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The Hungarian polyhistor Matthias Bel (1684–1749) is an outstanding figure of Slovak and Hungarian culture history. He was one of the promoters and organizers of scientific research in Slovakia. During his work he came into contact with the town of Trnava and its inhabitants. The present study offers an analysis of historical and literary texts proving the connection between Bel and Trnava. Most importantly, in his Notitia Hungariae novae historico-geographica , Tomus II (Vienna 1736) Trnava is described on 100 pages. Further, his correspondence with a town senator and a number of private persons has been preserved. In addition, Schwandtner’s work Scriptores rerum Hungaricarum (1765) was published in Trnava with an introduction by Bel. The analyzed documents prove Bel’s positive, even warm relationship to Trnava and its inhabitants.

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The first humanist Latin epic in Hungary was written by the Transylvanian humanist of Moravian origin, Stephanus Stierxel (or Taurinus, in his latinized name). The work appeared in 1519 in Vienna, under the title Stauromachia id est Cruciatorum Servile Bellum. The present study reviews the previous interpretations of the epic, which chose as its subject the 1514 peasants' revolt, led by Gyrgy Dsza. Some of the interpretations state that the author's sympathy is expressed towards the noblemen, who fell victim to the riots; some state the opposite: the author stands on the side of the peasants. According to the author of the present study, neither of these views is well founded. He supports his opinion with genre-analysis, showing that the work is an epic-parody, based on the Homeric Batracomyomachia, translated and made widely known by Reuchlin. On the other hand he shows that the author of the epic, following the Erasmian Riccardo Bartholini, condemns both the arrogance of the aristocracy and the cruelty of the peasants: both classes help to destroy the unity of Christian Europe, opening a way to the Islamic conquerors waiting at the borders. This is the reason why the author of the epic chose Lucan's epic on the Roman civil war as his moral guide in his historic pessimism, and adapted the motives of this work according to his own poetic goals. Imitation of Lucan in such format is unprecedented in the whole European Neo-Latin literature.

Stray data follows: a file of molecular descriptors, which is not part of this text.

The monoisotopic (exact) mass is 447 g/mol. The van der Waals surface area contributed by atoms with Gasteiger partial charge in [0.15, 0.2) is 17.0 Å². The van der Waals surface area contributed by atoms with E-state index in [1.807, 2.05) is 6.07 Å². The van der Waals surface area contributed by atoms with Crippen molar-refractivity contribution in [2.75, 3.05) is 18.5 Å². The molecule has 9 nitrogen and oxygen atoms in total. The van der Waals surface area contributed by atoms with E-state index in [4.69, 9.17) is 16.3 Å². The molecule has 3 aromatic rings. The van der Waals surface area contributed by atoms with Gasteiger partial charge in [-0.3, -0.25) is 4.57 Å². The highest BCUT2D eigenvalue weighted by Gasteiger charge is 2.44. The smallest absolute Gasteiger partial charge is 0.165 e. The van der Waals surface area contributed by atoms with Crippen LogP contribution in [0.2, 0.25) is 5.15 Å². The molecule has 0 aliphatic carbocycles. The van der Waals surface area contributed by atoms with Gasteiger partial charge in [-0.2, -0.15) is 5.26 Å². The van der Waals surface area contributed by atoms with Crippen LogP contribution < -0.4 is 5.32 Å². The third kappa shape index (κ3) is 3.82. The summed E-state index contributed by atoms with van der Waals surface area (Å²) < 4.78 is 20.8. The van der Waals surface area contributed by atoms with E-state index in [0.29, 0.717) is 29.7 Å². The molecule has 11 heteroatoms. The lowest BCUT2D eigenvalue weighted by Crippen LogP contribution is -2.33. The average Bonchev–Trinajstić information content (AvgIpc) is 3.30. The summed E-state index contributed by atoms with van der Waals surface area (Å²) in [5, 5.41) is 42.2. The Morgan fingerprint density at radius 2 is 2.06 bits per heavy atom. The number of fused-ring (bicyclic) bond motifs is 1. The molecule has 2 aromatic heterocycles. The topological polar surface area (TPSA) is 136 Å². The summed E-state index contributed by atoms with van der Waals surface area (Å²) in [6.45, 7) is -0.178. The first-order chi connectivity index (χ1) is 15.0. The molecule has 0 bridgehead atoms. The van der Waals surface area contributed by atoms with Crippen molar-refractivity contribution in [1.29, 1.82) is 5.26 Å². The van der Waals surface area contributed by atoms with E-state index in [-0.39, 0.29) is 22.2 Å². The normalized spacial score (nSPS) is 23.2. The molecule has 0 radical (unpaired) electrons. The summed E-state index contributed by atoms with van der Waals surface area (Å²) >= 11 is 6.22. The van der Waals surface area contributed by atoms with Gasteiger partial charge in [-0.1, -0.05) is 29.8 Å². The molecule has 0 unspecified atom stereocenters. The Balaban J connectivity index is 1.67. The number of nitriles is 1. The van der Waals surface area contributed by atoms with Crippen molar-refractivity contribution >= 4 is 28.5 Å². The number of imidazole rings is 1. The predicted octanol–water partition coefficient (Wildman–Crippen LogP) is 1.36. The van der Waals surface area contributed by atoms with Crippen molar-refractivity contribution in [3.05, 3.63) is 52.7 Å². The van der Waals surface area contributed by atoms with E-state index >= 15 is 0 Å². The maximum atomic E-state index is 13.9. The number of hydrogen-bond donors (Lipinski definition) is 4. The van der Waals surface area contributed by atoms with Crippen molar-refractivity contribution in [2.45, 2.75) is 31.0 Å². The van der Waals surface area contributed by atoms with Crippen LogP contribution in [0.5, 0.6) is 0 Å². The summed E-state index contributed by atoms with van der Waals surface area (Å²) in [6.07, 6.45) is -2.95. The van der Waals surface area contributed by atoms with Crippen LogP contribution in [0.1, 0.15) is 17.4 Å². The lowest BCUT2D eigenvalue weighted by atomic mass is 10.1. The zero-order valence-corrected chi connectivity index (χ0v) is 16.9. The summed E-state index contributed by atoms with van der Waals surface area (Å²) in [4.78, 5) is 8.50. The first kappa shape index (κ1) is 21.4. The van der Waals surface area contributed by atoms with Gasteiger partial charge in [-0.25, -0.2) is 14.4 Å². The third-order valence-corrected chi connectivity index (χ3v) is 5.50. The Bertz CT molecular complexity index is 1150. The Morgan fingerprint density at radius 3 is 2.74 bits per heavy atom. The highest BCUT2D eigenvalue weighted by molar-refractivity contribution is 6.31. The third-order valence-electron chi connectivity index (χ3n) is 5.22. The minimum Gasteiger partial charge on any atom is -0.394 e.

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Augustus in der Hirtenwelt

Die Darstellung des idealen Herrschers in der neulateinischen Bukolik

Acta Antiqua Academiae Scientiarum Hungaricae
Lajos Zoltán Simon

In the early modern age, pastoral poetry became a current genre of the praise of rulers, kings and emperors. In spite of its overwhelming richness and contemporaneous importance, this branch of the bucolic genre has received relatively little attention from researchers. Even in comprehensive works on the history of the genre, one often finds hasty remarks, e.g. that these panegyric poems were foremost influenced by Vergil’s Eclogue 4.

The present paper offers a short overview of the immense diversity of the genre, paying great attention not only to Vergil, but also to the decisive influence of Calpurnius Siculus, Sannazaro and Baptista Mantuanus, as well as to the techniques of the Kreuzung der Gattungen, mainly to the interaction between pastoral and epic poetry. The analysis shows that, in spite of the huge variety of forms and the large distances in time and space, the image of the ideal emperor is surprisingly constant, and that the picture of the mythical Golden Age is almost completely drawn with the motives of the idealized reign of Augustus taken from epic poetry.

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Ugolino Verino is not a widely read author. His name would probably be unknown to most classicists with only a dilettantish knowledge of Neo-Latin literature. However, he wrote an impressive epic poem, the Carlias , where the city of

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